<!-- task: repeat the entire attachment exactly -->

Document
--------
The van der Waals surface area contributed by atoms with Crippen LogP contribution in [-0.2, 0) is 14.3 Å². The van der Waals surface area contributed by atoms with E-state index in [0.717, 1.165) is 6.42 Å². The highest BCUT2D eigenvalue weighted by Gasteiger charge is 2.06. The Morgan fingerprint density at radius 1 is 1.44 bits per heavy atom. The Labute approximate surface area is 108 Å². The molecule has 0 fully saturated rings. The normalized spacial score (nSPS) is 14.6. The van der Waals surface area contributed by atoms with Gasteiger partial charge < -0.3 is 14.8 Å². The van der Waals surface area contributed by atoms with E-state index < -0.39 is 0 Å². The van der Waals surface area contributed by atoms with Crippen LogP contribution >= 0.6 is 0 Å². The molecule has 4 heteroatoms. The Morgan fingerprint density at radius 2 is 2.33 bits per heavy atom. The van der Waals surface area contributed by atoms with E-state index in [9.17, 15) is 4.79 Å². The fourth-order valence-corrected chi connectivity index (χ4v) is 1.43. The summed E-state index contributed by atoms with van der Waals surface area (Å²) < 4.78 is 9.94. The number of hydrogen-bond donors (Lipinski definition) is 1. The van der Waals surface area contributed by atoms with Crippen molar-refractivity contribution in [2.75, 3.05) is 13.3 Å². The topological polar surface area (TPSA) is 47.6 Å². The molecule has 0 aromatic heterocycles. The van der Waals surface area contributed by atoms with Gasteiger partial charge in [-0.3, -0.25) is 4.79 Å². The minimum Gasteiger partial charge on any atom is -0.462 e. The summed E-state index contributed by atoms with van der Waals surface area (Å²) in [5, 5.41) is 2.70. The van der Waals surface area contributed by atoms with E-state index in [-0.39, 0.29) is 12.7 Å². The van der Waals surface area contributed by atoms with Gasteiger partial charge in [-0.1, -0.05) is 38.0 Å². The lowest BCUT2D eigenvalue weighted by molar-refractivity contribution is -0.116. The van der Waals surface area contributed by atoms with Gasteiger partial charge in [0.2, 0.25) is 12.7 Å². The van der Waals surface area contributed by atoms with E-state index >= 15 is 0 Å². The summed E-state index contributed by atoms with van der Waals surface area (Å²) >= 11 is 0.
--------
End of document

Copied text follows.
The van der Waals surface area contributed by atoms with Crippen LogP contribution in [-0.2, 0) is 14.3 Å². The van der Waals surface area contributed by atoms with E-state index in [0.717, 1.165) is 6.42 Å². The highest BCUT2D eigenvalue weighted by Gasteiger charge is 2.06. The Morgan fingerprint density at radius 1 is 1.44 bits per heavy atom. The Labute approximate surface area is 108 Å². The molecule has 0 fully saturated rings. The normalized spacial score (nSPS) is 14.6. The van der Waals surface area contributed by atoms with Gasteiger partial charge < -0.3 is 14.8 Å². The van der Waals surface area contributed by atoms with E-state index < -0.39 is 0 Å². The van der Waals surface area contributed by atoms with Crippen LogP contribution >= 0.6 is 0 Å². The molecule has 4 heteroatoms. The Morgan fingerprint density at radius 2 is 2.33 bits per heavy atom. The van der Waals surface area contributed by atoms with E-state index in [9.17, 15) is 4.79 Å². The fourth-order valence-corrected chi connectivity index (χ4v) is 1.43. The summed E-state index contributed by atoms with van der Waals surface area (Å²) < 4.78 is 9.94. The number of hydrogen-bond donors (Lipinski definition) is 1. The van der Waals surface area contributed by atoms with Crippen molar-refractivity contribution in [2.75, 3.05) is 13.3 Å². The topological polar surface area (TPSA) is 47.6 Å². The molecule has 0 aromatic heterocycles. The van der Waals surface area contributed by atoms with Gasteiger partial charge in [-0.3, -0.25) is 4.79 Å². The minimum Gasteiger partial charge on any atom is -0.462 e. The summed E-state index contributed by atoms with van der Waals surface area (Å²) in [5, 5.41) is 2.70. The van der Waals surface area contributed by atoms with E-state index in [-0.39, 0.29) is 12.7 Å². The van der Waals surface area contributed by atoms with Gasteiger partial charge in [-0.1, -0.05) is 38.0 Å². The lowest BCUT2D eigenvalue weighted by molar-refractivity contribution is -0.116. The van der Waals surface area contributed by atoms with Gasteiger partial charge in [0.2, 0.25) is 12.7 Å². The van der Waals surface area contributed by atoms with E-state index >= 15 is 0 Å². The summed E-state index contributed by atoms with van der Waals surface area (Å²) >= 11 is 0.